Sunday, December 27, 2009

The weather in the UK has been cold with lots of snow. It's something the Brits aren't used to. So far they have five inches on the ground. To hear them talk, that's all the snow in the world.
They haven't been around Michigan, obviously. They talk of a day with black ice and how a car slid through an intersection running through a stone wall. That seemed to be big news around York.
Despite the cold weather there hasn't been any talk of hunting or fishing. The laws here for outdoor pursuits are similar to those of Germany, very regulated. And we think we have it tough when the DNR proposes changes to our game laws.
Speaking of the DNR, if you are interested in giving input for future wildlife management, call Kerry Fitzpatrick, 517-373-1263 or to be on the agenda Jan. 14, 6:30-8p.m. at the Comfort Inn, Mt. Pleasant.
Remarks will be taken for a management plan for whitetail deer and habitat needs for other species including birds, insects, reptiles, amphibians, and mamals.

Wednesday, December 23, 2009

Merry Christmas from Germany

It's been a cold couple of weeks; ever since we arrived. There has been on and off snow but nothing lasting.
A minor covering causes alarm over here. Roads aren't de-iced here as quickly as they get done at home. Yes, even though we complain about them, Oakland County Road Commission does get the job done and usually in a timely manner.
I've not talked with any fishermen over here, but did meet a local hunter recently. He had hunted during the day for fox and rabbits.
His gun was a 12-gauge shotgun, hunting over dogs. Jack Russell terriers are used and a German breed as well. \
I'll try and get more information on hunting here. I know they deer hunt for red deer, a smaller version of our whitetail.
There is some pheasant duck hunting along with squirrel and other wild game.
In the meantime, remember the season, be good to yourself and family and stay safe and healthy. Merry Christmas or as they say here, frohe Weihnachten.

Friday, December 18, 2009

Customs and weather in Germany

We are spending the Christmas season with our son and his wife in the small farm village of Affalterbach, Germany. That's not too far from Stuttgart.
It's very cold here with little snow in this part of Germany. In Austria, they have been skiing now for some time.
A country know for the famous Octoberfest that seems to start in August and continue almost to Christmas, this time of the year it's known for the many Christmas markets that pop up all over the country.
We have visited several already since arriving. They consists of many different booths, each decorated with a variety of seasonal decorations to set that booth apart from it's neighbors.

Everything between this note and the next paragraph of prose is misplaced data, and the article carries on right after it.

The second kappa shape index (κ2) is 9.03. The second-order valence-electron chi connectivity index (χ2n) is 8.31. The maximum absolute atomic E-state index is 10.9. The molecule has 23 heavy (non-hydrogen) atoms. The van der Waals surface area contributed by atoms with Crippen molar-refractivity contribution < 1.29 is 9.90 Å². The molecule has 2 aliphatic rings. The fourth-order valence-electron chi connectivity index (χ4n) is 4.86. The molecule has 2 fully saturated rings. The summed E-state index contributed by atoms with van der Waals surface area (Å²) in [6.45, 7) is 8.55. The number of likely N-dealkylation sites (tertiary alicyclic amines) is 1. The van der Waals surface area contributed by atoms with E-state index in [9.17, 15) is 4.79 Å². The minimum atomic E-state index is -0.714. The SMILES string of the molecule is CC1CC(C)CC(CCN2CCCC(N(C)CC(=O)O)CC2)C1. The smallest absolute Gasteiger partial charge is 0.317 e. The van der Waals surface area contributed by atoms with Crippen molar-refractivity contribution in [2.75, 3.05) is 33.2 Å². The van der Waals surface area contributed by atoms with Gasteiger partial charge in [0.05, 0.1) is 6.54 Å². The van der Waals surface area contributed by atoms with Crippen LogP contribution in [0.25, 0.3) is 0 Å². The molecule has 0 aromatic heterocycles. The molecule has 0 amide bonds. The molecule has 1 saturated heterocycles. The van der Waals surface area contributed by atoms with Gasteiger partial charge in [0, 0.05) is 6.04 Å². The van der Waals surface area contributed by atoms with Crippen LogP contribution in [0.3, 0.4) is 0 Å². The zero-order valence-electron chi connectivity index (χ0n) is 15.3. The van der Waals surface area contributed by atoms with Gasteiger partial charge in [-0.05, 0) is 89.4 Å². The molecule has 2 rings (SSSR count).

Here you can find all sorts of handmade gifts; ornaments, nutcrackers, chimes, wood toys, leather goods, knit hats, scarves, mittens, walking staffs, and candles along with many others.
Figuring you can't shop on an empty stomach there is food to satisfy every taste; from vegetarian to the meat and potatoes crowd.
Of course there is bratwurst but how about a rotewurst, sauerkraut and potatoes, french fries, crepes filled with different fruit and covered in chocolate, pizza slices, pretzels, hot chocolate, and no doubt the crowd favorite, gluwein (pronounced gluview), a hot spiced wine served in a mug.
Return the mug or cup to the vendor for a refund or keep it as a souvenior of that market.
But there isn't a market or a village you might choose to visit that doens't have at least one Lebkuchen-Schmidt store nearby.
Lebkuchen, German for gingerbread, is sold all over the country and exported around the world. Buy it in plastic packages or in beautifully colored tins, with scenes of the season, or Old Germany. Use the empty container for a cookie jar.
Surrounding many of these small villlages or running through them is the Neckar River. Fishing here is open to those with licenses granted following serious study and demonstration of an understanding of fish habitat, equipment and on and on.
Shooting a recurve at one market, I asked the proprietor if they used compound bows to hunt with in Germany. An emphatic "No," was the response.
Besides, even if you could use a compound, a license to hunt is similar to getting a fishing license and takes months of study and exams before one is granted permission to hunt.
We may find fault with the DNR but we still have a better system despite a few bumps. Acrtually they seem more like blips once you put them alongside rules and regulations in some of these other countries.

Wednesday, December 16, 2009

Deer Hunting

Too many years ago when I began deer hunting, the choice was simple. One license purchased for the firearms season allowed you to take one buck. A license during bow season allowed a deer of either sex.
I don't recall any "extra" permits being around. There may have been some farmers got for crop damage. And I don't recall anyone complaining that deer were pests, eating their way through ornamental landscapes, backyard gardens and the like.
These days the number of deer you can legally take seems to be an awful lot, to put it mildly. And much is done in the name of overpopulation, car-deer accidents, and damage to property.
Lately there has been comment about controlled hunting in Independence County Park. One side says the deer population has gotten too large for the amount of available food. Another segment says there arn't many deer there, and since the hunt, there seem to be even lexx.
A similar situation occurred at Kensington Metropark some years ago. Visitors to the park used to see a lot of deer. These days, since the controlled hunt, they seem to be few and far betweed.